Book Review

by Elizabeth Hoyt

Genre: Historical Romance, England
Sensuality: HOT
Setting: 1737 England

2011 Innovative Historical Romance Nominee

RT Rating

As always Hoyt infuses her pleasurable love stories with marvelous characters, a depth of passion and the joy of love, and she does this with the ease of a master storyteller. She spins a lush fairy tale that sweeps readers away and her deep-sigh reads are always a treat.

Lady Hero Batten, sister to the Duke of Wakefield, is as kind as she is beautiful, which is why she is perfect as fiancée to the staid Marquis of Mandeville. But then, in the heart of St. Giles, she encounters her fiancé’s notorious brother, Griffin Remmington, Lord Reading.

Griffin is shocked to find Hero in the city’s den of iniquity, even if it is where he runs his business, and he insists on escorting her when she visits the orphanage she supports. Hero is stunned by her reaction to him. He is far from perfect, but he calls to her hidden spirit of adventure and she enjoys their battle of wits and wills. Griffin is fascinated by Hero, whom he considers too good for his brother — and much too good for him. However as Hero’s wedding draws closer and their friendship becomes much more, Griffin’s enemies plot to threaten their happiness. (VISION, Feb., 380 pp., $7.99)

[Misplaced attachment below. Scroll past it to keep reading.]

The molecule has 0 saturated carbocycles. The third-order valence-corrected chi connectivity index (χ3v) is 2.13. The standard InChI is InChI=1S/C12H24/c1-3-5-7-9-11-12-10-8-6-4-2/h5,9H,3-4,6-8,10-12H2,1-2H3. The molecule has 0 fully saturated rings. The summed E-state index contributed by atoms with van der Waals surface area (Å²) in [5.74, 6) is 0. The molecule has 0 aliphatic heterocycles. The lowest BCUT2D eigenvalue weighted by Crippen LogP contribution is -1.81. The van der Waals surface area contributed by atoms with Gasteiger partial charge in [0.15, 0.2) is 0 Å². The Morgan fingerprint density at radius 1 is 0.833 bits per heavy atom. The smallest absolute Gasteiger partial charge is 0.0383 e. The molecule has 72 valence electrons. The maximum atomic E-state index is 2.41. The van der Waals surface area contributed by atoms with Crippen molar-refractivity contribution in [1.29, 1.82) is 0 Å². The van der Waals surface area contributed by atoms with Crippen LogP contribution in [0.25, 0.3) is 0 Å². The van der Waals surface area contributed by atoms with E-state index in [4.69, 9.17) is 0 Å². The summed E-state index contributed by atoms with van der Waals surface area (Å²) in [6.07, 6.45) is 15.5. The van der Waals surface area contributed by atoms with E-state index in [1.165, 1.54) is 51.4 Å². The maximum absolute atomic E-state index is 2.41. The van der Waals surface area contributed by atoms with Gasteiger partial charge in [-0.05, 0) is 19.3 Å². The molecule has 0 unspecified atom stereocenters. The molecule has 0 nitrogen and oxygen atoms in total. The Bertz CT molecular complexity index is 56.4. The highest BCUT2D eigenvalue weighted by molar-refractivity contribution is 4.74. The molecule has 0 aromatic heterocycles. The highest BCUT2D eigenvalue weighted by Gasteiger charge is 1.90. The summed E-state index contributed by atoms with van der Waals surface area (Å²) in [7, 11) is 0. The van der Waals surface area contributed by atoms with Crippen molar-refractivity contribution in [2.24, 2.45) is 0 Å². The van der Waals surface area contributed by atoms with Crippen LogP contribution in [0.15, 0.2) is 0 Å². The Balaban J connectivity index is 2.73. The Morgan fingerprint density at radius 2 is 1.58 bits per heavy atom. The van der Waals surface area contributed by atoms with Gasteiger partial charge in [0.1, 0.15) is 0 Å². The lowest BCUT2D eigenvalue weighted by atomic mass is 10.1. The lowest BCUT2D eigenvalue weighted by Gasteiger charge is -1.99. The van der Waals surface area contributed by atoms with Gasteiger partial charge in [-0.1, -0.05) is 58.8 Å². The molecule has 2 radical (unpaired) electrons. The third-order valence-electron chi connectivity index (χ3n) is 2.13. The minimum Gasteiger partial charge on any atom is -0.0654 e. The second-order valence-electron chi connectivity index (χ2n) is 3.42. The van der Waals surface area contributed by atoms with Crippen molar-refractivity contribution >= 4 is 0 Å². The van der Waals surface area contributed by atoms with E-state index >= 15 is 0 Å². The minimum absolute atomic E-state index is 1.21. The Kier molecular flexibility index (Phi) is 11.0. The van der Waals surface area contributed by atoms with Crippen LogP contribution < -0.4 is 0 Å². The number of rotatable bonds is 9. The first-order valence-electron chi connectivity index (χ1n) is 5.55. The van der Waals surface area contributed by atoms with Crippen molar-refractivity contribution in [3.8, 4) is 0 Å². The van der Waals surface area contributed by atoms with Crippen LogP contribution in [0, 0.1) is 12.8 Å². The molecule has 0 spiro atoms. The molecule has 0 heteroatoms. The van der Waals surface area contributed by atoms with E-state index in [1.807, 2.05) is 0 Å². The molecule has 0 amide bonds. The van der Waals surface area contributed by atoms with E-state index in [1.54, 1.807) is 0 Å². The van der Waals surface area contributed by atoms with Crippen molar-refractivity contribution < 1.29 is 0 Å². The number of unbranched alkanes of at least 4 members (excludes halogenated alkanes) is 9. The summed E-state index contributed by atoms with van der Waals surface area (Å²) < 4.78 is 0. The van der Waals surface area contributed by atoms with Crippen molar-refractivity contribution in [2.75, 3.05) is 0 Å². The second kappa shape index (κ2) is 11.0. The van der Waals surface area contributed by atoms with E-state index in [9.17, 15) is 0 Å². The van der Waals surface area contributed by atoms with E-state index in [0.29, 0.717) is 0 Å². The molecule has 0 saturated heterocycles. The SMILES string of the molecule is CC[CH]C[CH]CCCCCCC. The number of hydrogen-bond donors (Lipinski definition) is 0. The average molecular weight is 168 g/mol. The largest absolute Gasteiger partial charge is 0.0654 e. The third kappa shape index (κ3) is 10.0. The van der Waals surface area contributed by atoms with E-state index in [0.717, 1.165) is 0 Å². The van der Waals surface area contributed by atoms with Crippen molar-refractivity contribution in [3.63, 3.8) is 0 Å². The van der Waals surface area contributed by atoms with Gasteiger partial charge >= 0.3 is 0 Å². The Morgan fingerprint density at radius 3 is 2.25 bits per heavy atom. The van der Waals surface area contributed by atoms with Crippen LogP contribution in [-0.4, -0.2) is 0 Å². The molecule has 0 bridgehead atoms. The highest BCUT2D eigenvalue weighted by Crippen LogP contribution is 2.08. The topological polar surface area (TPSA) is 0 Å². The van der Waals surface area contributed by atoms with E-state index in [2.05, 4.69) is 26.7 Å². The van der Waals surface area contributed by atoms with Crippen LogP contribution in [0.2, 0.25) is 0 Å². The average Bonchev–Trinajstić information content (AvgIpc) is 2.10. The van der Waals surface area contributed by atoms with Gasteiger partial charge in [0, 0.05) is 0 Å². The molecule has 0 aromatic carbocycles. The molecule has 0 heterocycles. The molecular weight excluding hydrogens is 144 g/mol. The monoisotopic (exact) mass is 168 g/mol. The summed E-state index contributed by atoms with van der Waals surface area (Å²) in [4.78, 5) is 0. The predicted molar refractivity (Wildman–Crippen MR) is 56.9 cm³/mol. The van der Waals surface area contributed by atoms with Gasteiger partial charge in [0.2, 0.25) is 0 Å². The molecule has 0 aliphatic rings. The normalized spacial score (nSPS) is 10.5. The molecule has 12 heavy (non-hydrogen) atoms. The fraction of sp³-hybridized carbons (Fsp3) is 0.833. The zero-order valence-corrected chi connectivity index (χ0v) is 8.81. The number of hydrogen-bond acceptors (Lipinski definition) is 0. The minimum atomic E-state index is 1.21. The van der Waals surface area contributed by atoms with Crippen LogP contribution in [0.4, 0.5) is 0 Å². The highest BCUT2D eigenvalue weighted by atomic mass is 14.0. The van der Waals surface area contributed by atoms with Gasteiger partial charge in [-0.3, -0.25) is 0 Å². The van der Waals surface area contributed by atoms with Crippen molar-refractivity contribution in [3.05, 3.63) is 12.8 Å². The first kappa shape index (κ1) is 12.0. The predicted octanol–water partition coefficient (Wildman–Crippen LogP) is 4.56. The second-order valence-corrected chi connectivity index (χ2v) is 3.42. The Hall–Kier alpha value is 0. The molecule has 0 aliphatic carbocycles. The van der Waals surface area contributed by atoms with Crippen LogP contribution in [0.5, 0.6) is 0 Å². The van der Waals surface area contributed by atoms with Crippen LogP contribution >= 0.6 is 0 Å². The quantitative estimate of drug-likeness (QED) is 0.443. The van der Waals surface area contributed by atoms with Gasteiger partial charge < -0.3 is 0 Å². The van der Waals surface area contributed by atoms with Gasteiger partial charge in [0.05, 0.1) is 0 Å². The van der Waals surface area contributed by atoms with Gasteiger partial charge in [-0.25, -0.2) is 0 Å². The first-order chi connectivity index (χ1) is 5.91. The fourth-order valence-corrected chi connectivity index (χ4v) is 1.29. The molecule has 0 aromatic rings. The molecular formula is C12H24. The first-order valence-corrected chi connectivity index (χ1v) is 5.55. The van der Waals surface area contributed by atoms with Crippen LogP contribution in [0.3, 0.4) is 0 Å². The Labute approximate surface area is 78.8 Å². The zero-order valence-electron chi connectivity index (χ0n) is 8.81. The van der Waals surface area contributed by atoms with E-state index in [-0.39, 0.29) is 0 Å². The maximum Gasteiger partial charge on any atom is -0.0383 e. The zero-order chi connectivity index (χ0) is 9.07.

Reviewed By: Kathe Robin

Publisher: VISION

Published: February 2011

Reader Rating

4.5 Stars

Average Rating: 4.5 Stars
(2 ratings)

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Notorious Pleasures

Submitted by Robin in PA on November 16, 2013 - 12:16am.

Sister of the Duke of Wakefield, Lady Hero Batten has accepted the proposal of the Marquess of Mandeville. Hero is happy with her choice of future husband, until she meets his younger brother, Griffin Remmington, a notorious rake who is said to have seduced his brother's first wife. When Hero travels to the slum of St. Giles to visit an orphanage, Griffin insists on going along to keep her safe. Soon the two strike up a friendship which soon turns into an attraction they can't deny.

I didn't think I would enjoy a book where the main couple were betraying Griffin's brother, Thomas (Hero's fiance), but Elizabeth Hoyt pulls off the storyline with no problems. Maybe it was because Thomas was only marrying Hero to get a wife equal to his station, even though he was in love with another woman at the time. I liked both Griffin and Hero, who showed that opposites attract and are sometimes perfect for each other. I also loved seeing how Griffin tried to make himself a better man for Hero. My rating: 4.5 Stars.